The Somaliland Mission in London has moved and they haven’t bothered updating their details. I’ve just had a horrible few weeks trying to get my passport back from Royal Mail!
Their new details are:
Somaliland Mission UK
234 Whitechapel Road London- E1 1BJ.
Tel. 02034412631 or 07534329915.

Crossing from Harar (Ethiopia) to Hargeisa, May 2016

Bob Francescone writes:

We did this trip overland in May, 2016. It’s an easy trip to Somaliland, a time-consuming one back. Buses leave from Harar for Jijiga very frequently, but not until they are filled, double-filled, and triple-filled. Our bus had 25 seats and 45 people. Ditto for the bus from Jijiga to the border. It’s all easy. Transfer time in Jijiga was just a few minutes, but we may have been lucky. The two buses are about 35 and 40 Birr each.

The border is a mayhem filled market, but the passport procedures are a snap…if you can find where you stamp out of Ethiopia and into Somaliland. People will help. The Ethiopia guys are pleasant and efficient. The Somaliland guys are worth the trip, happy go lucky, hand-shaking, welcoming, smiling guys. Our visa had expired, but they made a quick phone call up to Addis and issued us a new one, for the usual charge of $60 for a Somaliland visa. Easy stuff! They only get about 25 walkers a day, so they remembered us 5 days later on the way back, with equal affability and charm. Harar to the border on the two buses took about 4 hours.
The ride into Hargeisa is about $7.00 and takes about 2 hours. It will be cramped. They’ll drop you off at your hotel.
(NOTE: if you get your visa in Addis, plan carefully. Pay very careful attention to the 30 day limit. It begins to count down from the day you GET your visa. 60 day visas may also be available there. Issuing the visas takes a few hours. If you go early you may get it almost immediately. We got there at 11 and had the visa at 1. )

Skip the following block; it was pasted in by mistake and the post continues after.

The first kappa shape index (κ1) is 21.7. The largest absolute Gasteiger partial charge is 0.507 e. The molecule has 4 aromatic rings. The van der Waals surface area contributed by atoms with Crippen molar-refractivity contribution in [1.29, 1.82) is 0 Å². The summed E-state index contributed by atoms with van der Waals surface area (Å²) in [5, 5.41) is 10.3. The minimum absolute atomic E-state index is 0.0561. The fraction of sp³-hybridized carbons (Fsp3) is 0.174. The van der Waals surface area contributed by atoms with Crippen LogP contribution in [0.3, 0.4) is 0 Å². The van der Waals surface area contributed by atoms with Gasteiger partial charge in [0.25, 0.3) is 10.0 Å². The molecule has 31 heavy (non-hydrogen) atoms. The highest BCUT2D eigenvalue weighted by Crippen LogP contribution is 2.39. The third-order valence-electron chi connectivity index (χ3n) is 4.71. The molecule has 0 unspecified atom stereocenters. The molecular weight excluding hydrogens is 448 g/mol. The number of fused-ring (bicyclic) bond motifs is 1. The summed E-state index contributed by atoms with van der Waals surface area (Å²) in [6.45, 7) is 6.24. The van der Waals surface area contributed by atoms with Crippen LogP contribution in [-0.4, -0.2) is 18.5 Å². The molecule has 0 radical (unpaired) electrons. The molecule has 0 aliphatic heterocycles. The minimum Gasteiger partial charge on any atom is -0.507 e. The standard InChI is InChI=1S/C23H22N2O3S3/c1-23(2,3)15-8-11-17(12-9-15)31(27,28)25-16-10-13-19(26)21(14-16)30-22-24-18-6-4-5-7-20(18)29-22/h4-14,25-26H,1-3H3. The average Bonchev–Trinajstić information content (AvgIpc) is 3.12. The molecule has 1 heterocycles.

The return trip is another experience altogether. Border to Harar took 8 hours. Details to follow.
The bus from Hargeisa leaves from the bus station and is about $3-$4, with seats and little crowding. Reverse the immigration process at the border. There had been heavy rains so the Ethiopian passport office had moved. People helped us find it.

The bus to Jijiga was crammed with people and piles of goodies they are trying to bring back into Ethiopia. Somaliland has no taxes. Things cost a fraction of what they cost in Ethiopia. You’re traveling with small time ‘smugglers’, and the Ethiopian authorities know it. The buses were stopped 8 times. They’re looking for electronics (and smuggled US cash, the currency of favor in Somaliland) , we were told. They search everything and every package. One stop was essentially a pro forma wave through. Most required us to off load, be questioned and searched. Our back packs were emptied onto the road and our wallets emptied and counted at one. That one also included a body search. It was all polite, and everyone else seemed to take it as a matter of course, so that’s what we did. Other passengers showed us what to do and where to go. It was pretty simple. All the goodies were opened and confiscated.

Our trip might have taken less time, but the first bus broke down and the substitute bus had clutch problems and ‘sped’ along at the rate of a careful stroll. We got to Jijiga as it was getting dark, but there was a bus loading up. It left about 30 minutes later. The bus fare collectors may try to charge you more than they charge the other passengers. On the border-Jijiga busTwo women behind the fare collector waved 3 fingers at us, telling us the fare was 30Birr and not the 50 he asked for.

All in all, it was easy, fun, crowded and a quintessentially Ethiopian experience, with friendly people. This is why we travel.

Somaliland Tours

Bonita writes:

Bradt Somaliland with Addis Ababa was very helpful. My initial plan was tour to Ethiopia along with 2 other friends then after reading the Somaliland part of the book we decided to go to Hargeisa and Laasgeel.

All credit to Somaliland Tours ( www.somalilandtours.com ) for an innovative approach. Customer service was first class from the first contact and was patient enough to try to understand what we want and our tight schedule before proposing us an itinerary.